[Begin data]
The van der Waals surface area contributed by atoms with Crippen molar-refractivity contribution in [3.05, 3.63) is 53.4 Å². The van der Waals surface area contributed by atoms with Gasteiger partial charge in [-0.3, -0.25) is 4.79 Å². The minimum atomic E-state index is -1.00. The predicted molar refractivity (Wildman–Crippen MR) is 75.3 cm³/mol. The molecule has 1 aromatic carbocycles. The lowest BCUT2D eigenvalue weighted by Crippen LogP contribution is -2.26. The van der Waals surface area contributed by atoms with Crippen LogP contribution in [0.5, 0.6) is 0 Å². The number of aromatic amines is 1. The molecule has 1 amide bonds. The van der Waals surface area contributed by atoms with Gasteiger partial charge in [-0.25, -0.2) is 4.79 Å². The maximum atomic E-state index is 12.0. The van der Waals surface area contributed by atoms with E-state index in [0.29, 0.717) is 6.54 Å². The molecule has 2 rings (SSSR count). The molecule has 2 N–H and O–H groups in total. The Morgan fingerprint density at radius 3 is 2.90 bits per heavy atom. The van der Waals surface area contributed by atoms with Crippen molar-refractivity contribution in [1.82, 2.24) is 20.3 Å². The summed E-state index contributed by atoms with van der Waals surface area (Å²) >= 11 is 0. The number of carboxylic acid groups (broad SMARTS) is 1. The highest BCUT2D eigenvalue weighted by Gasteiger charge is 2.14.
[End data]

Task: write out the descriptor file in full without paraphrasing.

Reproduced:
The van der Waals surface area contributed by atoms with Crippen molar-refractivity contribution in [3.05, 3.63) is 53.4 Å². The van der Waals surface area contributed by atoms with Gasteiger partial charge in [-0.3, -0.25) is 4.79 Å². The minimum atomic E-state index is -1.00. The predicted molar refractivity (Wildman–Crippen MR) is 75.3 cm³/mol. The molecule has 1 aromatic carbocycles. The lowest BCUT2D eigenvalue weighted by Crippen LogP contribution is -2.26. The van der Waals surface area contributed by atoms with Crippen LogP contribution in [0.5, 0.6) is 0 Å². The number of aromatic amines is 1. The molecule has 1 amide bonds. The van der Waals surface area contributed by atoms with Gasteiger partial charge in [-0.25, -0.2) is 4.79 Å². The maximum atomic E-state index is 12.0. The van der Waals surface area contributed by atoms with E-state index in [0.29, 0.717) is 6.54 Å². The molecule has 2 rings (SSSR count). The molecule has 2 N–H and O–H groups in total. The Morgan fingerprint density at radius 3 is 2.90 bits per heavy atom. The van der Waals surface area contributed by atoms with Crippen molar-refractivity contribution in [1.82, 2.24) is 20.3 Å². The summed E-state index contributed by atoms with van der Waals surface area (Å²) >= 11 is 0. The number of carboxylic acid groups (broad SMARTS) is 1. The highest BCUT2D eigenvalue weighted by Gasteiger charge is 2.14.